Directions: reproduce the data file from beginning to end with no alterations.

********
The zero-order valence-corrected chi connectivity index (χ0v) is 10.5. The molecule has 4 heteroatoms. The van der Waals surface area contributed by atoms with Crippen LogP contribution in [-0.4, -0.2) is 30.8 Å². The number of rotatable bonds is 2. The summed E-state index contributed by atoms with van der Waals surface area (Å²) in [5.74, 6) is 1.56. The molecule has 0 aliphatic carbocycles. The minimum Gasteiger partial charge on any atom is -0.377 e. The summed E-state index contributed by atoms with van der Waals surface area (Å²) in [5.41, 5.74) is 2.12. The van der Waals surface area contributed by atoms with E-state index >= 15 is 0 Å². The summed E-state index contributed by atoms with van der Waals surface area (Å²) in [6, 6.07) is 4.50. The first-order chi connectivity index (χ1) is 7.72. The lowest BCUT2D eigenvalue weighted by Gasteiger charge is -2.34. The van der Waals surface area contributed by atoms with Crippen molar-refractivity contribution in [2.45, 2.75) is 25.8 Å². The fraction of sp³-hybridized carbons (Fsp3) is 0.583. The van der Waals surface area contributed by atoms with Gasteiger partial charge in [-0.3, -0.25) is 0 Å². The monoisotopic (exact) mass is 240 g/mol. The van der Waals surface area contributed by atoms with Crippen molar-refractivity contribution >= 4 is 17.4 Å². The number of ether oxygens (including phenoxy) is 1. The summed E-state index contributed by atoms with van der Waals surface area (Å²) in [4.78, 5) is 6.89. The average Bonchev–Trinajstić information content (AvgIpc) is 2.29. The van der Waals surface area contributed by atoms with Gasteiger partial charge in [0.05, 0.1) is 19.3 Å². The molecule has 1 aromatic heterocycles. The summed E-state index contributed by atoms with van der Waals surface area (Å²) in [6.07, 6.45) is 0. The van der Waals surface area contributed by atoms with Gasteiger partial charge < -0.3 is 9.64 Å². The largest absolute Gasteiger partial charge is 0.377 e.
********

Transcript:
The zero-order valence-corrected chi connectivity index (χ0v) is 10.5. The molecule has 4 heteroatoms. The van der Waals surface area contributed by atoms with Crippen LogP contribution in [-0.4, -0.2) is 30.8 Å². The number of rotatable bonds is 2. The summed E-state index contributed by atoms with van der Waals surface area (Å²) in [5.74, 6) is 1.56. The molecule has 0 aliphatic carbocycles. The minimum Gasteiger partial charge on any atom is -0.377 e. The summed E-state index contributed by atoms with van der Waals surface area (Å²) in [5.41, 5.74) is 2.12. The van der Waals surface area contributed by atoms with E-state index >= 15 is 0 Å². The summed E-state index contributed by atoms with van der Waals surface area (Å²) in [6, 6.07) is 4.50. The first-order chi connectivity index (χ1) is 7.72. The lowest BCUT2D eigenvalue weighted by Gasteiger charge is -2.34. The van der Waals surface area contributed by atoms with Crippen molar-refractivity contribution in [2.45, 2.75) is 25.8 Å². The fraction of sp³-hybridized carbons (Fsp3) is 0.583. The van der Waals surface area contributed by atoms with Gasteiger partial charge in [-0.3, -0.25) is 0 Å². The monoisotopic (exact) mass is 240 g/mol. The van der Waals surface area contributed by atoms with Crippen molar-refractivity contribution >= 4 is 17.4 Å². The number of ether oxygens (including phenoxy) is 1. The summed E-state index contributed by atoms with van der Waals surface area (Å²) in [4.78, 5) is 6.89. The average Bonchev–Trinajstić information content (AvgIpc) is 2.29. The van der Waals surface area contributed by atoms with Gasteiger partial charge in [0.05, 0.1) is 19.3 Å². The molecule has 1 aromatic heterocycles. The summed E-state index contributed by atoms with van der Waals surface area (Å²) in [6.07, 6.45) is 0. The van der Waals surface area contributed by atoms with Gasteiger partial charge < -0.3 is 9.64 Å². The largest absolute Gasteiger partial charge is 0.377 e.